Again, we’re talking about extremely small samples, but Peralta then went down to the Dominican in the offseason and continued to pump gas. He started two games and struck out 14 batters in 6 2/3 innings. The diminutive righty then showed up to spring training and whiffed 15 batters in just 12 spring innings, including eight in his final start against the Dodgers. Moreover, the Brewers then opted to ink Peralta a five-year, $15.5M contract extension that includes two club options.
The question, for me, is whether the Brewers are committing to Peralta as a long-term starter or reliever. He apparently added a slider to his repertoire, and once Eric Lauer went down with a shoulder impingement, he was in a two-man battle with Corbin Burnes for the final rotation spot. Peralta is probably more intriguing as a reliever in 2020, due to his September and winter dominance, but there will always be a chance that he clicks as a starter. Will he get the chance this year? Should he get the chance? The Brewers’ bullpen desperately needs another high-leverage arm to pair with Josh Hader, after all. I’m conflicted about the whole thing.
Should I be active on the dynasty trade market or just ride things out for a couple of months?
Much of this surely comes from a baseball-less quarantine, but I’m itching to make some dynasty trades and have no real idea what I should be doing. Should I target some players who may have seen their 2020 stock increase due to the delayed start to the season? Should I perhaps start shopping my 2021 draft picks, since the upcoming MLB Draft is sure to have a crazy amount of volatility and uncertainty surrounding it? Should I take a stab at some uncertain roster situations—say, the Marlins’ closer race—or should I wait for clarity and lose the chance to get in on the ground floor?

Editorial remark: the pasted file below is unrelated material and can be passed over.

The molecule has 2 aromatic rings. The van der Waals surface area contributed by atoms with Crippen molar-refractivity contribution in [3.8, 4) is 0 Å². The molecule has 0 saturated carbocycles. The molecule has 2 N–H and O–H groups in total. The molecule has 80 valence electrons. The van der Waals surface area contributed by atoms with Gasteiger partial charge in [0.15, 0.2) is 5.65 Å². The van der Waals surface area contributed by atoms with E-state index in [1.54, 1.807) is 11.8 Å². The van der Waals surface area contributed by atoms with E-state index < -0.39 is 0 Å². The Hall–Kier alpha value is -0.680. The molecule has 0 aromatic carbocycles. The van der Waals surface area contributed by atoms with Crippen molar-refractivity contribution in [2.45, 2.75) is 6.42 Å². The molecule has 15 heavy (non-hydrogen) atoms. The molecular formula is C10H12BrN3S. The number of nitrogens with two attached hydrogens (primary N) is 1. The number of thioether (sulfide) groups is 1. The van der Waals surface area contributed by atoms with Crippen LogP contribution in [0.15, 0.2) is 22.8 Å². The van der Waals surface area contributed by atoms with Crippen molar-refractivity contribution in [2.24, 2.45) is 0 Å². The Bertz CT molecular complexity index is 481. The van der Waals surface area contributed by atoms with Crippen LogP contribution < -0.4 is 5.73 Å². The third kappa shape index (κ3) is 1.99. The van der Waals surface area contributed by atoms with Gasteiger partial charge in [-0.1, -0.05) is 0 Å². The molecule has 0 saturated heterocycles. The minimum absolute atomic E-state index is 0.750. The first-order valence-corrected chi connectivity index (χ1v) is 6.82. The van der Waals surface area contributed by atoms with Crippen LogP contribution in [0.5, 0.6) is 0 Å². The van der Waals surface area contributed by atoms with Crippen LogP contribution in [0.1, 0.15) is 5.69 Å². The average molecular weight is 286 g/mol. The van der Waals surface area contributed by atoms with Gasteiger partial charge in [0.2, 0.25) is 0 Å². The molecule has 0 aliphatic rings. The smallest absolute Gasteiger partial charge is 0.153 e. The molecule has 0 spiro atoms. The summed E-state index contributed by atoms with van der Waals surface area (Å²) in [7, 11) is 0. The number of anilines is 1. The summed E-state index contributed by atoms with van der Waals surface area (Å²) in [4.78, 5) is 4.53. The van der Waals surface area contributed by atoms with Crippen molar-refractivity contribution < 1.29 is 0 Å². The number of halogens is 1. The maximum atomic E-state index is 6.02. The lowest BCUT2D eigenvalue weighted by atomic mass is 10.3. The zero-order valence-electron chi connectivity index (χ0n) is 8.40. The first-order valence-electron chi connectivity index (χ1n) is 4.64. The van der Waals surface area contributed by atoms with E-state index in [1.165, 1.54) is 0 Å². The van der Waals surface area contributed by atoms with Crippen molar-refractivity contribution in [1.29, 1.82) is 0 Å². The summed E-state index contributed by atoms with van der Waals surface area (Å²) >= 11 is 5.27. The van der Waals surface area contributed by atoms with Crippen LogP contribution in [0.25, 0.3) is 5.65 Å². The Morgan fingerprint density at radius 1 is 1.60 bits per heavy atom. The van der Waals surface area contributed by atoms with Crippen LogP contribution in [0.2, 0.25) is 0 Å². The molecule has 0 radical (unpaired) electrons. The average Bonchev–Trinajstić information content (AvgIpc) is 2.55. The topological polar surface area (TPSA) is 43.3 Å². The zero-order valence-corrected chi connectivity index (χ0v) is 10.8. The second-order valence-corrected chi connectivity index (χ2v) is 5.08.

I’m most intrigued by the idea that I could punt the early portion of the 2021 FYPD and grab a major-league or minor-league player that I covet. Scouts have been told to go home, amateur baseball has ground to a halt, and public/private showcases have been closed down. Teams will have less data than ever before when it comes to the draft, and after such a long layoff, it’s doubtful that two-month professional samples after the draft will tell us much either. Perhaps it makes some sense to trade down in the draft and take a chance that a chaotic season will lead to a chaotic draft? Then again, perhaps it makes more sense to trade up, since the highest-rated prospects will be the safest ones—the ones with the longest track records, the most scouting reports on them, and the most make-up homework done on them. Again, I dunno.
At least I’ve got plenty of time to think about these things before baseball arrives once more. In the meantime, there’s one thing about which I am 100 percent sure: Take care of yourselves—both physically and mentally—and your families as much as possible. I wish you all well, and we at Baseball Prospectus hope to keep you company until the lights are turned back on. Alla vostra salute!
Thank you for reading